Big Data Increases Western European Utilities’ Appetite for Cloud Computing, According to IDC Energy Insights Survey of IT Decision Makers
March 2012 by IDC
A recent cloud computing survey carried out by International Data Corporation (IDC) found that Big Data is increasing Western European utilities’ appetite for cloud, with 46.2% of respondents positive that cloud would be able to solve Big Data issues.
The survey results are analyzed in a new report by IDC Energy Insights that highlights the nature of current cloud environments, future plans for cloud deployments, industry-specific drivers and inhibitors for cloud investments, and delivery model and cloud service type preferences, specifically focusing on Western European utilities. The report highlights IDC Energy Insights’ top recommendations and actions to consider for utilities CIOs, key IT decision makers, and IT professionals considering moving into the cloud.
Historically, utilities have often been conservative when it comes to changes in their information systems infrastructure, including change caused by the emergence of new technologies. This holds true for cloud computing as well. But the mood is changing, and utilities large and small are beginning to show interest in cloud computing, especially as it becomes a more viable option for utilities as they tackle industry transformation in the years ahead. While the report shows that budget allocation for cloud computing is still not a priority for Western European utilities, with only 25% allocating 1% to less than 3% of budgets to cloud computing in 2012, it also reveals that short-term expectations for cloud computing budget shares are positive.
Key highlights of the survey include:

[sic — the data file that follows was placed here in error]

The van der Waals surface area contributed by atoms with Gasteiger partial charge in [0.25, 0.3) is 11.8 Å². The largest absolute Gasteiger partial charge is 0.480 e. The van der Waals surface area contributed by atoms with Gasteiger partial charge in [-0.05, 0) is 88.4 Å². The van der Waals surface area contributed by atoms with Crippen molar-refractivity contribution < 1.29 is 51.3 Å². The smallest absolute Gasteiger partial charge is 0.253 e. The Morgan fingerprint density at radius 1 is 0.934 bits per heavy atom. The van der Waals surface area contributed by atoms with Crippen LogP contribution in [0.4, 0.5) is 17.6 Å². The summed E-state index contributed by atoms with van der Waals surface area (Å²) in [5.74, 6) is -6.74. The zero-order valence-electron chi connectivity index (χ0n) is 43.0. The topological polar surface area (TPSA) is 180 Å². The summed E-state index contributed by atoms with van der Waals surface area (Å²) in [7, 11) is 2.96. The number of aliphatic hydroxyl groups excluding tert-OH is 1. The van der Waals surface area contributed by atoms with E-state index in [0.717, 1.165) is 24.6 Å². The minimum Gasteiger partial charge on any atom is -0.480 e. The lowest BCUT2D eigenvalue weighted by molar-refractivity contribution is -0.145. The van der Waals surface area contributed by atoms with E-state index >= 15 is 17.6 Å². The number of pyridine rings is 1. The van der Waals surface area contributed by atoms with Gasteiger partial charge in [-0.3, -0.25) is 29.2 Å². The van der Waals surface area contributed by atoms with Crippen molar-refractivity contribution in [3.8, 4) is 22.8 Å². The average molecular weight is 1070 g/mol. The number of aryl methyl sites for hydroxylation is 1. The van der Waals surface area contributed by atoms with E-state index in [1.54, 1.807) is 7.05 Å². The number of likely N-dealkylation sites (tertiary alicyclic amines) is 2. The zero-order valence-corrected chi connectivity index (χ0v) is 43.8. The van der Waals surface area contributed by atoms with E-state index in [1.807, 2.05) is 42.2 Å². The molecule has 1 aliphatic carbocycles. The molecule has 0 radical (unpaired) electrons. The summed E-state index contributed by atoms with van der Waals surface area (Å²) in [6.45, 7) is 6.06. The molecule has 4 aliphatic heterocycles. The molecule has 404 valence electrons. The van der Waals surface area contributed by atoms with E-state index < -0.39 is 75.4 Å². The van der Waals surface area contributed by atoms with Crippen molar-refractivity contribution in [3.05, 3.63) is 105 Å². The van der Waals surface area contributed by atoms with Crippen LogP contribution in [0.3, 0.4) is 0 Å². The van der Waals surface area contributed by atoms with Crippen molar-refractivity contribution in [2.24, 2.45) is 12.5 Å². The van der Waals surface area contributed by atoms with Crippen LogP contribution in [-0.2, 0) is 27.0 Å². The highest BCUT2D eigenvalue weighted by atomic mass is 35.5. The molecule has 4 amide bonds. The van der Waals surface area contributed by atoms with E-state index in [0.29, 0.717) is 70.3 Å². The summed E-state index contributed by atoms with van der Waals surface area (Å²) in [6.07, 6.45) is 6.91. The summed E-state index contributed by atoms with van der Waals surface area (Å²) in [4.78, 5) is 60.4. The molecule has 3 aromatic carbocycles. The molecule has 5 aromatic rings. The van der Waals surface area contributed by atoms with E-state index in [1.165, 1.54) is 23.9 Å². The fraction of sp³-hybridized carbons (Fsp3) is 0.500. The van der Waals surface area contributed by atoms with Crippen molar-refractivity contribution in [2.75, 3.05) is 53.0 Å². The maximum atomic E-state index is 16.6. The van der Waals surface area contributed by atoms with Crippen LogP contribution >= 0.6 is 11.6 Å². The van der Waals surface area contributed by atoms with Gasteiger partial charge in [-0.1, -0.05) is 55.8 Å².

Western European utilities clearly prefer private or hybrid cloud deployment options
Utilities believe that public cloud computing encourages more standards and quicker implementation
Western European utilities identified operational performance issues as the number 1 problem that could be resolved by using cloud computing Security and regulatory compliance are the main barriers to public cloud adoption for utilities, with around 24% believing that regulation will negatively impact cloud adoption
Commoditized applications are most considered for going into the cloud, but utilities recognize the real potential will be for specialty applications
Smart grids are not yet expected to drive cloud uptake, with 42.9% of Western European utilities expecting no change in the level of cloud adoption in the next two to five years
"Cloud computing, together with mobile, Big Data, and analytics, is transforming the utilities IT landscape," said Roberta Bigliani, head of EMEA, IDC Energy Insights. "New offerings are introduced to the market on a regular basis, often defining new functional segments and new deployment options. Budget allocation for cloud is not yet a priority for utilities, so it is important to see through the hype and understand how cloud can best be applied to the industry and how to remove barriers to deployment."
The report, Business Strategy: Utilities and Cloud Computing: A View From Western Europe (IDC Energy Insights #EIOS02U, March 2012), is available to purchase on www.idc.com.